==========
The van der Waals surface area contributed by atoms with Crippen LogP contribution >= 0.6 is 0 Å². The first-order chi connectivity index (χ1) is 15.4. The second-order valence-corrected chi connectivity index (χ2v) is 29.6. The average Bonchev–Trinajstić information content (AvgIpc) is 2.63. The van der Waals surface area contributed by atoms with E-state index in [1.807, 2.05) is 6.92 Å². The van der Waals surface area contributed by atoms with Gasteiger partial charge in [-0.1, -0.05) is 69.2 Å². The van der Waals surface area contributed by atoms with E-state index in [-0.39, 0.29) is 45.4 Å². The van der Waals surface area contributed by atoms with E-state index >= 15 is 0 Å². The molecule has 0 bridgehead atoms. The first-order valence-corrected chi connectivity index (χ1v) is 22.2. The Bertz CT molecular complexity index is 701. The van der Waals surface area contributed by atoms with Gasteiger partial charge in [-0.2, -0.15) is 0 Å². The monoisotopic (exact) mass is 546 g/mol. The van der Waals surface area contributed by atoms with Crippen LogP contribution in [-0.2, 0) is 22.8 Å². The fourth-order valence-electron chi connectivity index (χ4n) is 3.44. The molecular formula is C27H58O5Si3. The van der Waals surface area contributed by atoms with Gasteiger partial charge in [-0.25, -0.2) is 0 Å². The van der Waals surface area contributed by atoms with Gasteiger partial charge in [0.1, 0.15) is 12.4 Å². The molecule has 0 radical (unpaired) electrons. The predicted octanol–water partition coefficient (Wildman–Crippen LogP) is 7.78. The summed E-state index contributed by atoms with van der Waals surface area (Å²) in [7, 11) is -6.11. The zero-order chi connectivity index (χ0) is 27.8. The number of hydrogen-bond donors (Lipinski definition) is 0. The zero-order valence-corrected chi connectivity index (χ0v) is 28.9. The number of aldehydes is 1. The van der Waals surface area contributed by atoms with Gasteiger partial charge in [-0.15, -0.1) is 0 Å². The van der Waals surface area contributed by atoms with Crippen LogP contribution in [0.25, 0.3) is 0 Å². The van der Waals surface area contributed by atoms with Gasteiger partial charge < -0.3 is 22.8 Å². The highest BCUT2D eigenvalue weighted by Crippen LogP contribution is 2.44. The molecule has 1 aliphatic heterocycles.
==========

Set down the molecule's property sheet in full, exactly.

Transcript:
The van der Waals surface area contributed by atoms with Crippen LogP contribution >= 0.6 is 0 Å². The first-order chi connectivity index (χ1) is 15.4. The second-order valence-corrected chi connectivity index (χ2v) is 29.6. The average Bonchev–Trinajstić information content (AvgIpc) is 2.63. The van der Waals surface area contributed by atoms with E-state index in [1.807, 2.05) is 6.92 Å². The van der Waals surface area contributed by atoms with Gasteiger partial charge in [-0.1, -0.05) is 69.2 Å². The van der Waals surface area contributed by atoms with E-state index in [-0.39, 0.29) is 45.4 Å². The van der Waals surface area contributed by atoms with E-state index >= 15 is 0 Å². The molecule has 0 bridgehead atoms. The first-order valence-corrected chi connectivity index (χ1v) is 22.2. The Bertz CT molecular complexity index is 701. The van der Waals surface area contributed by atoms with Gasteiger partial charge in [-0.2, -0.15) is 0 Å². The monoisotopic (exact) mass is 546 g/mol. The van der Waals surface area contributed by atoms with Crippen LogP contribution in [-0.2, 0) is 22.8 Å². The fourth-order valence-electron chi connectivity index (χ4n) is 3.44. The molecular formula is C27H58O5Si3. The van der Waals surface area contributed by atoms with Gasteiger partial charge in [-0.25, -0.2) is 0 Å². The van der Waals surface area contributed by atoms with Gasteiger partial charge in [0.1, 0.15) is 12.4 Å². The molecule has 0 radical (unpaired) electrons. The predicted octanol–water partition coefficient (Wildman–Crippen LogP) is 7.78. The summed E-state index contributed by atoms with van der Waals surface area (Å²) in [7, 11) is -6.11. The zero-order chi connectivity index (χ0) is 27.8. The number of hydrogen-bond donors (Lipinski definition) is 0. The zero-order valence-corrected chi connectivity index (χ0v) is 28.9. The number of aldehydes is 1. The van der Waals surface area contributed by atoms with Gasteiger partial charge in [-0.15, -0.1) is 0 Å². The van der Waals surface area contributed by atoms with Crippen LogP contribution in [0.25, 0.3) is 0 Å². The van der Waals surface area contributed by atoms with Gasteiger partial charge < -0.3 is 22.8 Å². The highest BCUT2D eigenvalue weighted by Crippen LogP contribution is 2.44. The molecule has 1 aliphatic heterocycles.